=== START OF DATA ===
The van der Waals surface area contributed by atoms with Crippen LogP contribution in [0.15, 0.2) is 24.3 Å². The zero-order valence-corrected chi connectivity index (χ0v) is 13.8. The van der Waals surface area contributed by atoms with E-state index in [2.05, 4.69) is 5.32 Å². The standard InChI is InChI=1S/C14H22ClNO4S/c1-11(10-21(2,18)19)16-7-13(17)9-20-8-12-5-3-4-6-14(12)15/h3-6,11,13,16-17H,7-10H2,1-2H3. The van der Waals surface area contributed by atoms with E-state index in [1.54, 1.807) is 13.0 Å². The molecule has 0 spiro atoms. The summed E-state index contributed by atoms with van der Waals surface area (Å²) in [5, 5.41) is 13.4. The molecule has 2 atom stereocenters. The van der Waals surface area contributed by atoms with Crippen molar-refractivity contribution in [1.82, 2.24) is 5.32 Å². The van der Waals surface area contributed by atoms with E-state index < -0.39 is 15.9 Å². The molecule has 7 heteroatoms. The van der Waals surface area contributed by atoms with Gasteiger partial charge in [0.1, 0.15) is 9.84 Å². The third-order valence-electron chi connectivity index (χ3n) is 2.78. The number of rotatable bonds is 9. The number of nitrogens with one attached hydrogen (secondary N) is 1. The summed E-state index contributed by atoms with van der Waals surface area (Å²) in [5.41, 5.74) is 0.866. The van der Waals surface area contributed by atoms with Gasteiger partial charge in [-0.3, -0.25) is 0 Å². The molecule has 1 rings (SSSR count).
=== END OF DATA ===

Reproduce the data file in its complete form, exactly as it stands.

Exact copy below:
The van der Waals surface area contributed by atoms with Crippen LogP contribution in [0.15, 0.2) is 24.3 Å². The zero-order valence-corrected chi connectivity index (χ0v) is 13.8. The van der Waals surface area contributed by atoms with E-state index in [2.05, 4.69) is 5.32 Å². The standard InChI is InChI=1S/C14H22ClNO4S/c1-11(10-21(2,18)19)16-7-13(17)9-20-8-12-5-3-4-6-14(12)15/h3-6,11,13,16-17H,7-10H2,1-2H3. The van der Waals surface area contributed by atoms with E-state index in [1.54, 1.807) is 13.0 Å². The molecule has 0 spiro atoms. The summed E-state index contributed by atoms with van der Waals surface area (Å²) in [5, 5.41) is 13.4. The molecule has 2 atom stereocenters. The van der Waals surface area contributed by atoms with Crippen molar-refractivity contribution in [1.82, 2.24) is 5.32 Å². The van der Waals surface area contributed by atoms with E-state index < -0.39 is 15.9 Å². The molecule has 7 heteroatoms. The van der Waals surface area contributed by atoms with Gasteiger partial charge in [0.1, 0.15) is 9.84 Å². The third-order valence-electron chi connectivity index (χ3n) is 2.78. The number of rotatable bonds is 9. The number of nitrogens with one attached hydrogen (secondary N) is 1. The summed E-state index contributed by atoms with van der Waals surface area (Å²) in [5.41, 5.74) is 0.866. The van der Waals surface area contributed by atoms with Gasteiger partial charge in [-0.3, -0.25) is 0 Å². The molecule has 1 rings (SSSR count).